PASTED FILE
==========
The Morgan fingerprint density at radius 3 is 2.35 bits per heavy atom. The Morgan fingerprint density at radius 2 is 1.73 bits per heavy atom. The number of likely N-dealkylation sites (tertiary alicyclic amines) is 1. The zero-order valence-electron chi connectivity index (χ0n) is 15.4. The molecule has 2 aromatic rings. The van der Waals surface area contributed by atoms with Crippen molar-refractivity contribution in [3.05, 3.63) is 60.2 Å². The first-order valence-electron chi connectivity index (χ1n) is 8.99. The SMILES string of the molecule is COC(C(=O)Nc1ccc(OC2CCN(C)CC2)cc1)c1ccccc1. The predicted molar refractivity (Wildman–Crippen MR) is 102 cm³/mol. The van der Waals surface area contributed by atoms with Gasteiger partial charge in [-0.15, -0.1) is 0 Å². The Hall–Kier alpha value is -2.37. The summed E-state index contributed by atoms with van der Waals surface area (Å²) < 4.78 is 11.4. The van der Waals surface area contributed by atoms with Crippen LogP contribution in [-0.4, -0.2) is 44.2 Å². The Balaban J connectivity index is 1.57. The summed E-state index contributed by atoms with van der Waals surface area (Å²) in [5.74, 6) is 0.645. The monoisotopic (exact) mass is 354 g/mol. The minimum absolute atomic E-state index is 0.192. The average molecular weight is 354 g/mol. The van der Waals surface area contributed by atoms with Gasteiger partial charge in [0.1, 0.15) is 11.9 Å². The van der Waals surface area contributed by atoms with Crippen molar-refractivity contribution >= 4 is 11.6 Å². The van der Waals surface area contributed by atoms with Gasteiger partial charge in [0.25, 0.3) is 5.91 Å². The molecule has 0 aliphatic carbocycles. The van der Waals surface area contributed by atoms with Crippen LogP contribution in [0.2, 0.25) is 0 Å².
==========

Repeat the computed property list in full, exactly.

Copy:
The Morgan fingerprint density at radius 3 is 2.35 bits per heavy atom. The Morgan fingerprint density at radius 2 is 1.73 bits per heavy atom. The number of likely N-dealkylation sites (tertiary alicyclic amines) is 1. The zero-order valence-electron chi connectivity index (χ0n) is 15.4. The molecule has 2 aromatic rings. The van der Waals surface area contributed by atoms with Crippen molar-refractivity contribution in [3.05, 3.63) is 60.2 Å². The first-order valence-electron chi connectivity index (χ1n) is 8.99. The SMILES string of the molecule is COC(C(=O)Nc1ccc(OC2CCN(C)CC2)cc1)c1ccccc1. The predicted molar refractivity (Wildman–Crippen MR) is 102 cm³/mol. The van der Waals surface area contributed by atoms with Gasteiger partial charge in [-0.15, -0.1) is 0 Å². The Hall–Kier alpha value is -2.37. The summed E-state index contributed by atoms with van der Waals surface area (Å²) < 4.78 is 11.4. The van der Waals surface area contributed by atoms with Crippen LogP contribution in [-0.4, -0.2) is 44.2 Å². The Balaban J connectivity index is 1.57. The summed E-state index contributed by atoms with van der Waals surface area (Å²) in [5.74, 6) is 0.645. The monoisotopic (exact) mass is 354 g/mol. The minimum absolute atomic E-state index is 0.192. The average molecular weight is 354 g/mol. The van der Waals surface area contributed by atoms with Gasteiger partial charge in [0.1, 0.15) is 11.9 Å². The van der Waals surface area contributed by atoms with Crippen molar-refractivity contribution >= 4 is 11.6 Å². The van der Waals surface area contributed by atoms with Gasteiger partial charge in [0.25, 0.3) is 5.91 Å². The molecule has 0 aliphatic carbocycles. The van der Waals surface area contributed by atoms with Crippen LogP contribution in [0.2, 0.25) is 0 Å².